Previously part of the Paramount films empire for almost twenty years, Donada was to resign from the company in 1932 to focus more attention on his new County Cinema chain.

Below: C. J. Donada, owner of the newly named King George Cinema in Fleet and the local directory entry.


The image below is King George’s Cinema, pictured in 1932/33, showing the films “But the Flesh is Weak and “The Innocents of Chicago” – but is this the Fleet cinema that was bought and revamped by Charles Donada? The film posters tie up with the dates that the building would have existed in Fleet, there was indeed a tree in that same position (seen top left – now removed) and there is a building next to it (you can just about see this on the right side) that could also be Fleet. So the short answer to this one is we can’t be sure – there are definitely similarities to Fleet and the building is certainly one that would fit the type of building that was there…but without a wider shot of the area, or other photos to back it up we cannot say 100% either way. Let us know if you have any more information on this please!


From a business perspective the timing of the cinema purchase couldn’t have been better, as 1927 was to prove to be the year that changed cinema forever. The early beginnings of synchronised sound was soon to see an end to the silent film era, aiding the introduction of the sci-fi genre which was introduced to awe stricken audiences everywhere. The forming of the Academy of Motion Picture Arts and Sciences in the same year was the icing on the cake, marking the arrival of a new age of entertainment.


The new business got off to a flying start but even the Fleet of 1928 had the occasional bout of antisocial behaviour with a theft reported on the cinema grounds in August of that year. George Victor Gregory, an 18 year old employee of the company, pleaded guilty to stealing a camera and a box of chocolates from the car of Miss. Ada Mary Pool, while it was parked in the cinema car park.

Mr. Gregory, who worked in the operating room, hid the stolen camera in a hole in the chimney. It later came to light that he had been promised a job by Miss Pool’s father if he was discharged from the cinema. He was bound over for two years.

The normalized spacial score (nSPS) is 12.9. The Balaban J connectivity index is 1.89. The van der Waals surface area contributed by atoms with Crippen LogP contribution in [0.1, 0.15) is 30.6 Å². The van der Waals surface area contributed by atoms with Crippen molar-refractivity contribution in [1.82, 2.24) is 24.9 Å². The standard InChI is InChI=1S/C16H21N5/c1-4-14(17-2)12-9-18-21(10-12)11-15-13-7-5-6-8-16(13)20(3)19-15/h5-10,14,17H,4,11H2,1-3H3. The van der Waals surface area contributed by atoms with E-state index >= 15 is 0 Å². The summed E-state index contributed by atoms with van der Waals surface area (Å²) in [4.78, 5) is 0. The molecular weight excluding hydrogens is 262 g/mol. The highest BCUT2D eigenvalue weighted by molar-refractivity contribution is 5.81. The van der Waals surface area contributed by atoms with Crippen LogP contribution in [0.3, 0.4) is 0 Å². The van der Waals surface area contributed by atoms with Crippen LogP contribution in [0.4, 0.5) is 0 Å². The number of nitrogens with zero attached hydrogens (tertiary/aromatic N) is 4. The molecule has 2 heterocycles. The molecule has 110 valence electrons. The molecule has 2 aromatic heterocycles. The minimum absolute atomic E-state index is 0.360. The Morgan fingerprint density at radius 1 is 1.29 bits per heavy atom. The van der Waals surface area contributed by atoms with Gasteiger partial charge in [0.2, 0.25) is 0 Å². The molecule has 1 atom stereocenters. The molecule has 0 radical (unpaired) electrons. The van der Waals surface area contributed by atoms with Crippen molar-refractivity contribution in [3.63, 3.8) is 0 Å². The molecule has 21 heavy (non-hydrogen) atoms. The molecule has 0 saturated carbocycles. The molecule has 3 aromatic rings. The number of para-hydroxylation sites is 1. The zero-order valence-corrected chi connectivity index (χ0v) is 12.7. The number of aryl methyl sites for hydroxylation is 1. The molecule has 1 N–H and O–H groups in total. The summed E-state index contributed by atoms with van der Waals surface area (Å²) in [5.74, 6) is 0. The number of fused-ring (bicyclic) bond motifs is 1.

In October 1929, “talkies” came to the town of Fleet in Hampshire, with a population at that time of 3689. The first talking film to be shown at the cinema was “The Singing Fool”, starring Al Jolson. A local Fleet resident at this time described how he glanced around the audience as the star sung “Sonny Boy” to his son on the big screen and saw all the women around him with their hankies in hand, blowing their noses.

Below: The first talking film shown at Fleet Cinema and Fleet film listings from 1930.

In 1930, Mr. L. Walshaw was the manager of the King George’s Cinema. Keen to promote their latest film, “Flight”, Walshaw teamed up with local hairdresser “June’s” to hold a competition guessing the number of people who had attended the cinema. Entry forms advertised the name of June’s hairdressers as well as the cinema’s programme for the week. The window of June’s business displayed a wooden aeroplane made by cinema staff and the first prize was a permanent semi-wave…hopefully the winner had a good headful of hair.


Charles Donada’s wife, Freda Rose Donada was an integral part of the growth of the cinema. Very accomplished in her own right, she had a career that included a stage actress, pianist and opera singer. With her love of music, Freda soon formed a ladies choir in Fleet, staging many locally famous music recitals. She also founded the Mickey Mouse Club in the 1930s, starting the tradition of a Saturday morning kids clubs. This soon expanded and spread across the country, later being renamed the Odeon Mickey Mouse Club…and it all began in Fleet.

Below: The Mickey Mouse Club was started by Mrs. Freda Donada at the King George’s Cinema in Fleet Hampshire.

The shop next door to the cinema (previously a chartered accountants and then a chemist) was by now a confectioners and tobacconist called “Wendy’s”, an ideal accompaniment to the entertainment venue.

By 1936, C. J. Donada had extended his business and had added many more cinemas to his portfolio. Over time he upgraded and opened cinemas all over the south of the UK until he decided it was time to create a single united identity for all the buildings. This was the last year that Fleet would see the name “King George’s Cinema”.

Still reading? Then let’s continue…


COUNTY CINEMA (1937 – 1946)